A significant challenge in cartilage tissue engineering is to successfully culture functional tissues that are sufficiently large to treat osteoarthritic joints. Transport limitations due to nutrient consumption by peripheral cells produce heterogeneous constructs with matrix-deficient centers. Incorporation of nutrient channels into large constructs is a promising technique for alleviating transport limitations, in conjunction with simple yet effective methods for enhancing media flow through channels. Cultivation of cylindrical channeled constructs flat in culture dishes, with or without orbital shaking, produced asymmetric constructs with poor tissue properties. We therefore explored a method for exposing the entire construct surface to the culture media, while promoting flow through the channels. To this end, chondrocyte-seeded agarose constructs (θ10mm, 2.34mm thick), with zero or three nutrient channels (θ1mm), were suspended on their sides in custom culture racks and subjected to three media stirring modes for 56 days: uniaxial rocking, orbital shaking, or static control. Orbital shaking led to the highest construct EY, sulfated glycosaminoglycan (sGAG), and collagen contents, whereas rocking had detrimental effects on sGAG and collagen versus static control. Nutrient channels increased EY as well as sGAG homogeneity, and the beneficial effects of channels were most marked in orbitally shaken samples. Under these conditions, the constructs developed symmetrically and reached or exceeded native levels of EY (~400kPa) and sGAG (~9%/ww). These results suggest that the cultivation of channeled constructs in culture racks with orbital shaking is a promising method for engineering mechanically competent large cartilage constructs.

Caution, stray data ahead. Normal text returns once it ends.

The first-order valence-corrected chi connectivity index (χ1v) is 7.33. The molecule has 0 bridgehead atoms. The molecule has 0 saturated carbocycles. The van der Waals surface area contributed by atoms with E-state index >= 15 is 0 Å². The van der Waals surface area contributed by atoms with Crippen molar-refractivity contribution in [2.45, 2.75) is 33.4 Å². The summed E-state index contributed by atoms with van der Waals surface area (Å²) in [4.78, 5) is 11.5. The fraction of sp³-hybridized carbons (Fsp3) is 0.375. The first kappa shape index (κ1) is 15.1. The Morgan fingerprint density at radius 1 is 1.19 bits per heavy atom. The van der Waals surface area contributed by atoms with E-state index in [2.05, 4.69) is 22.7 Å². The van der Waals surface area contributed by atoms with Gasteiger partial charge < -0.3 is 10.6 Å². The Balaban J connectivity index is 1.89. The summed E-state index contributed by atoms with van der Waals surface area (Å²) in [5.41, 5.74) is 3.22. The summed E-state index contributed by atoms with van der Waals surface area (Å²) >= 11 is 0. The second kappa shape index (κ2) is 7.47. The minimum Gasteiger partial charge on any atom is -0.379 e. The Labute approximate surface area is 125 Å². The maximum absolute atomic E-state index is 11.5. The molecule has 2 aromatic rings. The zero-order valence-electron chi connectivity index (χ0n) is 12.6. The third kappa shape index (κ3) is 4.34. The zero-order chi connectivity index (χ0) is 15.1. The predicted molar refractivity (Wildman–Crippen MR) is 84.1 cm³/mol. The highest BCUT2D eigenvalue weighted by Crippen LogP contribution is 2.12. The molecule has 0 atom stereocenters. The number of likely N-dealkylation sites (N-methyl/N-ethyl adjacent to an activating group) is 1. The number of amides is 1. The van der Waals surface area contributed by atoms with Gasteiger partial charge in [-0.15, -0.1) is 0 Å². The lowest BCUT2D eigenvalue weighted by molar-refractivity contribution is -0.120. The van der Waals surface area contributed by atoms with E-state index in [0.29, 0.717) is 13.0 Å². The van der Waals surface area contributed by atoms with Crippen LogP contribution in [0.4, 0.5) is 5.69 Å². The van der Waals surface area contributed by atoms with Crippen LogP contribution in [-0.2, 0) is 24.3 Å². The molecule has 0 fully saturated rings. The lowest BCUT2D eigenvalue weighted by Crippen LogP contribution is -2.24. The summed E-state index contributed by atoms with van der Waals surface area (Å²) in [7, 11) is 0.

- Nutrient transport
- Tissue engineering